Chun's visit to US signaled new stability
President Chun Doo Hwan's highly successful visit to Washington brought smiles of relief to people throughout South Korea. First, there was the boost to national morale in seeing their new leader publicly feted at the White House, establishing once and for all his political legitimacy.
That and the earlier commutation of the capital-punishment sentence imposed on opposition politician Kim Dae Jung removed the dark clouds that hung over US-Korea relations last year.
Business was back to normal, and Korean newspapers each day during the Chun visit and for at least a week afterward were filled with optimistic stories of a new era of cooperation and mutual benefits. Everyone agreed that the final seal had been put on the return to national economic stability.
With Japan also in a forgiving mood once the troublesome Kim case was settled , Korea had thus reestablished good relations with the two countries dominating half its external trade.
Korea's emergence as a trading nation was undoubtedly one of the major economic success stories of the 1970s.
Commodity exports increased 17 times in current prices during the decade from 38 percent on average, raising Korea to the world's 17th largest exporter.
In 1980 the growth was less spectacular due to recession, although an all-out drive in the final quarter enabled the country to just top its export target of "because we had deliberately set our sights low."
Import growth has been equally rapid at an annual rate of 30 percent during the past decade, reaching $20.3 billion in 1979 and topping $22 billion in 1980.
In both sectors the United States has been and will remain a vital partner.
In 1970 almost half of Korea's exports went to the US and 28 percent to Japan. In 1979 the figures were 29 and 22 percent respectively.
In that same period, Korean imports from the US have shrunk from 29.5 to 22.7 percent, while Japan has gone from 40.7 to 32.8 percent.
Understandably, the Koreans want to diversify, especially away from the Japanese with whom there has always been a chronic trade imbalance that defies solution.
But Chang Sun Whan, president of the Korea Trade Promotion Corporation (KOTRA), certainly believes the improved US-Korea political climate will lead to expanded two-way trade, especially as the Economic Cooperation Council the two countries established some years ago will meet again this year after a gap in 1980.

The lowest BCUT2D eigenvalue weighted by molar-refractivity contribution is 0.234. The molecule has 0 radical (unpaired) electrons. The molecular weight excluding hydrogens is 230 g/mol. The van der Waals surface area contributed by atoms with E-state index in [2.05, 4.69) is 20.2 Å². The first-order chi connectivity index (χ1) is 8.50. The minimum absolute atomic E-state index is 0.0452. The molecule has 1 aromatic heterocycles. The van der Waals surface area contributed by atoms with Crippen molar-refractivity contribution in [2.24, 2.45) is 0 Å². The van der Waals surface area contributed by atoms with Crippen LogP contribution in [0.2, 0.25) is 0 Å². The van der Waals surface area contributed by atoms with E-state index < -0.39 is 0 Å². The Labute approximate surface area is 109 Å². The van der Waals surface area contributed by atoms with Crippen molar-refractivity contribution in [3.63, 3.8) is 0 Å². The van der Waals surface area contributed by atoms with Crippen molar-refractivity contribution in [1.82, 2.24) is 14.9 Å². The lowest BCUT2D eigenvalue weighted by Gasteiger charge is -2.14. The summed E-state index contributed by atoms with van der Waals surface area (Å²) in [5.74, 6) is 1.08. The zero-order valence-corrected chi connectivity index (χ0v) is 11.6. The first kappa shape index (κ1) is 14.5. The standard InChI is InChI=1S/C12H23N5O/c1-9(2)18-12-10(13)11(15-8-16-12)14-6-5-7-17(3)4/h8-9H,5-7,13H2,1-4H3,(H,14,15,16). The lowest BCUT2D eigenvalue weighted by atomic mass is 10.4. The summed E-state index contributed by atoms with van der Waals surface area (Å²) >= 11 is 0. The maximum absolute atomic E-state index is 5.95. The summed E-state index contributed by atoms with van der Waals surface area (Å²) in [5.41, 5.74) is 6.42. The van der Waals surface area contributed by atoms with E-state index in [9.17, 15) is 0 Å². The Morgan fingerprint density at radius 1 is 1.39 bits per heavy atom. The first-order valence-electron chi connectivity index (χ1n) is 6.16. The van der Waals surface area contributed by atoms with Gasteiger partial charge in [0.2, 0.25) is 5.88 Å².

Of course, there are problems including American import restrictions on products where Korean industry is now particularly competitive, like textiles, shoes, television, sets, etc.
But Mr. Chang says: "We have to understand the political and economic pressures that have led to these restraints being imposed. It's meaningless to push harder. Instead we have to switch to other products and look for new markets where there is no import quota problem."
This sentiment is echoed by a number of top Korean businessmen.
As far as American exporters are concerned, the Korean market offers considerable growth potential as demand grows for capital and technology to achieve the big breaththrough to heavy industry.
For example, there is an ambitious government program to invest some $350 million in energy efficient equipment for industry this year.
Korean officials were expecting several American business missions to descend on Seoul this spring to seize the opportunity to sell equipment and conclude licensing agreements with local companies.
Overall, Koreans want to talk to Americans about joint production ventures for exports to third markets and cooperation in natural-resources development.
There is also some hope the Reagan administration will soften import regulations on Korean goods from the point of view that an industrially and economically strong South Korea will be much more able to stand on its own feet (with less US military support) against any threat from the communist North.
Quota increases on textiles and color television sets, for example, would be most welcome.
Korean officials point out that last year this country exported commodities worth $4.6 billion to the US while importing some $5 billion worth.
With this imbalance in mind, they feel there is room for some American generosity this year.